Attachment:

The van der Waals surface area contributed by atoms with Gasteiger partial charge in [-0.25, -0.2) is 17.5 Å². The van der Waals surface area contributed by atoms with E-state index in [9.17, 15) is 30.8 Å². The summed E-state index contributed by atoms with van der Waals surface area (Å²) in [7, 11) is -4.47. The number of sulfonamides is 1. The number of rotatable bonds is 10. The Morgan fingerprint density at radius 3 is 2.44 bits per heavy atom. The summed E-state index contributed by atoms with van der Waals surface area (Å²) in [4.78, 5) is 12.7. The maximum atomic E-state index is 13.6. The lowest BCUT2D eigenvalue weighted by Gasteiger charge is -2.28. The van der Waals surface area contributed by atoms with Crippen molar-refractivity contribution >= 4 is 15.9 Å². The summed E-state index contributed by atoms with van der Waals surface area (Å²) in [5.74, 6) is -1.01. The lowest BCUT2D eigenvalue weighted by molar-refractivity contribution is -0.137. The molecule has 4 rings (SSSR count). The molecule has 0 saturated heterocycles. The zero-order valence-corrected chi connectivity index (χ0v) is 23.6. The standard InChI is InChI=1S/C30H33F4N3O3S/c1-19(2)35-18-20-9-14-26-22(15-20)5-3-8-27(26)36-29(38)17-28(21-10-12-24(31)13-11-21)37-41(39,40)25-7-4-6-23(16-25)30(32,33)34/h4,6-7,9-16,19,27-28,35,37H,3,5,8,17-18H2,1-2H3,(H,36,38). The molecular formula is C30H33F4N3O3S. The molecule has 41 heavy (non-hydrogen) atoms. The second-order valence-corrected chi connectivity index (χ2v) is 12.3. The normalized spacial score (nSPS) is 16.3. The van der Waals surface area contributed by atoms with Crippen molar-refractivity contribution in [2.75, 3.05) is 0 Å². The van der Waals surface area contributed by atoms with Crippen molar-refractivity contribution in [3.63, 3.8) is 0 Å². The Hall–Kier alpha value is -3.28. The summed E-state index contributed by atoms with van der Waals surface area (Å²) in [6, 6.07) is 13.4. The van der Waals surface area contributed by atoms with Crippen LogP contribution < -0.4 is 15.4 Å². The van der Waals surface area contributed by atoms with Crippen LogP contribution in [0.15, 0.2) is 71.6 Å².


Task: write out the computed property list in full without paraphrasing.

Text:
The van der Waals surface area contributed by atoms with Gasteiger partial charge in [-0.25, -0.2) is 17.5 Å². The van der Waals surface area contributed by atoms with E-state index in [9.17, 15) is 30.8 Å². The summed E-state index contributed by atoms with van der Waals surface area (Å²) in [7, 11) is -4.47. The number of sulfonamides is 1. The number of rotatable bonds is 10. The Morgan fingerprint density at radius 3 is 2.44 bits per heavy atom. The summed E-state index contributed by atoms with van der Waals surface area (Å²) in [4.78, 5) is 12.7. The maximum atomic E-state index is 13.6. The lowest BCUT2D eigenvalue weighted by Gasteiger charge is -2.28. The van der Waals surface area contributed by atoms with Crippen molar-refractivity contribution >= 4 is 15.9 Å². The summed E-state index contributed by atoms with van der Waals surface area (Å²) in [5.74, 6) is -1.01. The lowest BCUT2D eigenvalue weighted by molar-refractivity contribution is -0.137. The molecule has 4 rings (SSSR count). The molecule has 0 saturated heterocycles. The zero-order valence-corrected chi connectivity index (χ0v) is 23.6. The standard InChI is InChI=1S/C30H33F4N3O3S/c1-19(2)35-18-20-9-14-26-22(15-20)5-3-8-27(26)36-29(38)17-28(21-10-12-24(31)13-11-21)37-41(39,40)25-7-4-6-23(16-25)30(32,33)34/h4,6-7,9-16,19,27-28,35,37H,3,5,8,17-18H2,1-2H3,(H,36,38). The molecular formula is C30H33F4N3O3S. The molecule has 41 heavy (non-hydrogen) atoms. The second-order valence-corrected chi connectivity index (χ2v) is 12.3. The normalized spacial score (nSPS) is 16.3. The van der Waals surface area contributed by atoms with Crippen molar-refractivity contribution in [2.75, 3.05) is 0 Å². The van der Waals surface area contributed by atoms with Crippen molar-refractivity contribution in [3.63, 3.8) is 0 Å². The Hall–Kier alpha value is -3.28. The summed E-state index contributed by atoms with van der Waals surface area (Å²) in [6, 6.07) is 13.4. The van der Waals surface area contributed by atoms with Crippen LogP contribution < -0.4 is 15.4 Å². The van der Waals surface area contributed by atoms with Crippen LogP contribution in [0.15, 0.2) is 71.6 Å².